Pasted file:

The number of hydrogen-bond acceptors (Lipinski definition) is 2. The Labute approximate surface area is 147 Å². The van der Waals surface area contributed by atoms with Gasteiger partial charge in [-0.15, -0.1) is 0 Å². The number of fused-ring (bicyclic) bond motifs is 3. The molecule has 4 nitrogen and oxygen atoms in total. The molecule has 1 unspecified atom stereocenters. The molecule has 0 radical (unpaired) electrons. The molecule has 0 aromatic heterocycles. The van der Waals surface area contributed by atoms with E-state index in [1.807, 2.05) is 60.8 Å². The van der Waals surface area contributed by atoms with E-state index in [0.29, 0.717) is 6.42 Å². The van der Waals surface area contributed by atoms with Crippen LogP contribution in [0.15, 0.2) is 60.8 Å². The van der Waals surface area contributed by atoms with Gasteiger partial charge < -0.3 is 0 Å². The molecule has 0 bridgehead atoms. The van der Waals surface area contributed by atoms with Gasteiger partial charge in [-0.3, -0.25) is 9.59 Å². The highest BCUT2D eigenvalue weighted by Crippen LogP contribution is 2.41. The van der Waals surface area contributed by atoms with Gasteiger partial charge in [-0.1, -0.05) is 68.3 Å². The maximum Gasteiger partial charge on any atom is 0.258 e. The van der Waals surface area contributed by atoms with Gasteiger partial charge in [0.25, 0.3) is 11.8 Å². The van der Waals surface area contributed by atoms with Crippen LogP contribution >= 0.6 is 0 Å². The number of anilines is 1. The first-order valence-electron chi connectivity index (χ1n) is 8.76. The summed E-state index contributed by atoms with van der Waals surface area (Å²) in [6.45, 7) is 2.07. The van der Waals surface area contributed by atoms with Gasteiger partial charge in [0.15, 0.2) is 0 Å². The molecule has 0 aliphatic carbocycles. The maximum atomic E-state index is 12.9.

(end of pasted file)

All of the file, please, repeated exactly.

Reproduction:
The number of hydrogen-bond acceptors (Lipinski definition) is 2. The Labute approximate surface area is 147 Å². The van der Waals surface area contributed by atoms with Gasteiger partial charge in [-0.15, -0.1) is 0 Å². The number of fused-ring (bicyclic) bond motifs is 3. The molecule has 4 nitrogen and oxygen atoms in total. The molecule has 1 unspecified atom stereocenters. The molecule has 0 radical (unpaired) electrons. The molecule has 0 aromatic heterocycles. The van der Waals surface area contributed by atoms with E-state index in [1.807, 2.05) is 60.8 Å². The van der Waals surface area contributed by atoms with E-state index in [0.29, 0.717) is 6.42 Å². The van der Waals surface area contributed by atoms with Crippen LogP contribution in [0.15, 0.2) is 60.8 Å². The van der Waals surface area contributed by atoms with Gasteiger partial charge < -0.3 is 0 Å². The molecule has 0 bridgehead atoms. The van der Waals surface area contributed by atoms with Gasteiger partial charge in [-0.3, -0.25) is 9.59 Å². The highest BCUT2D eigenvalue weighted by Crippen LogP contribution is 2.41. The van der Waals surface area contributed by atoms with Gasteiger partial charge in [-0.1, -0.05) is 68.3 Å². The maximum Gasteiger partial charge on any atom is 0.258 e. The van der Waals surface area contributed by atoms with Gasteiger partial charge in [0.25, 0.3) is 11.8 Å². The van der Waals surface area contributed by atoms with Crippen LogP contribution >= 0.6 is 0 Å². The number of anilines is 1. The first-order valence-electron chi connectivity index (χ1n) is 8.76. The summed E-state index contributed by atoms with van der Waals surface area (Å²) in [6.45, 7) is 2.07. The van der Waals surface area contributed by atoms with Gasteiger partial charge in [0.15, 0.2) is 0 Å². The molecule has 0 aliphatic carbocycles. The maximum atomic E-state index is 12.9.